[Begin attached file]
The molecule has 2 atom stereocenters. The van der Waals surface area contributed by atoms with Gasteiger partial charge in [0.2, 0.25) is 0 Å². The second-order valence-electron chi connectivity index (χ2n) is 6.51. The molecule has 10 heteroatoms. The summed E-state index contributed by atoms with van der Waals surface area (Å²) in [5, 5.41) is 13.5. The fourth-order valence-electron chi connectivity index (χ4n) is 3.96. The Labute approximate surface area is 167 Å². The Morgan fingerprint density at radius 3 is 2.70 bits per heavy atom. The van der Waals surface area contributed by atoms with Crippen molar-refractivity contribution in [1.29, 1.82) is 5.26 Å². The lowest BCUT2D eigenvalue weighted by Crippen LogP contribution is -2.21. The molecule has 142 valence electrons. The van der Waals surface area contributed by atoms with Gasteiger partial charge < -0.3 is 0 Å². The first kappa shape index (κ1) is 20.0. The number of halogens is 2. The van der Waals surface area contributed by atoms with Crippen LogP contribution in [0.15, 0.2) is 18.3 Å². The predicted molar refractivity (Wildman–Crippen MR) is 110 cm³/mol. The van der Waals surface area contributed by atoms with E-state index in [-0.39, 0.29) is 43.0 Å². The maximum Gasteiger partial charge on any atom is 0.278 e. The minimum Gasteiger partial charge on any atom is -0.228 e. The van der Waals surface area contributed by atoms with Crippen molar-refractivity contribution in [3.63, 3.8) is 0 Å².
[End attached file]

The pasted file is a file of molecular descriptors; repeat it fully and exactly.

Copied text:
The molecule has 2 atom stereocenters. The van der Waals surface area contributed by atoms with Gasteiger partial charge in [0.2, 0.25) is 0 Å². The second-order valence-electron chi connectivity index (χ2n) is 6.51. The molecule has 10 heteroatoms. The summed E-state index contributed by atoms with van der Waals surface area (Å²) in [5, 5.41) is 13.5. The fourth-order valence-electron chi connectivity index (χ4n) is 3.96. The Labute approximate surface area is 167 Å². The Morgan fingerprint density at radius 3 is 2.70 bits per heavy atom. The van der Waals surface area contributed by atoms with Crippen molar-refractivity contribution in [1.29, 1.82) is 5.26 Å². The lowest BCUT2D eigenvalue weighted by Crippen LogP contribution is -2.21. The molecule has 142 valence electrons. The van der Waals surface area contributed by atoms with Gasteiger partial charge < -0.3 is 0 Å². The first kappa shape index (κ1) is 20.0. The number of halogens is 2. The van der Waals surface area contributed by atoms with Crippen LogP contribution in [0.15, 0.2) is 18.3 Å². The predicted molar refractivity (Wildman–Crippen MR) is 110 cm³/mol. The van der Waals surface area contributed by atoms with E-state index in [-0.39, 0.29) is 43.0 Å². The maximum Gasteiger partial charge on any atom is 0.278 e. The minimum Gasteiger partial charge on any atom is -0.228 e. The van der Waals surface area contributed by atoms with Crippen molar-refractivity contribution in [3.63, 3.8) is 0 Å².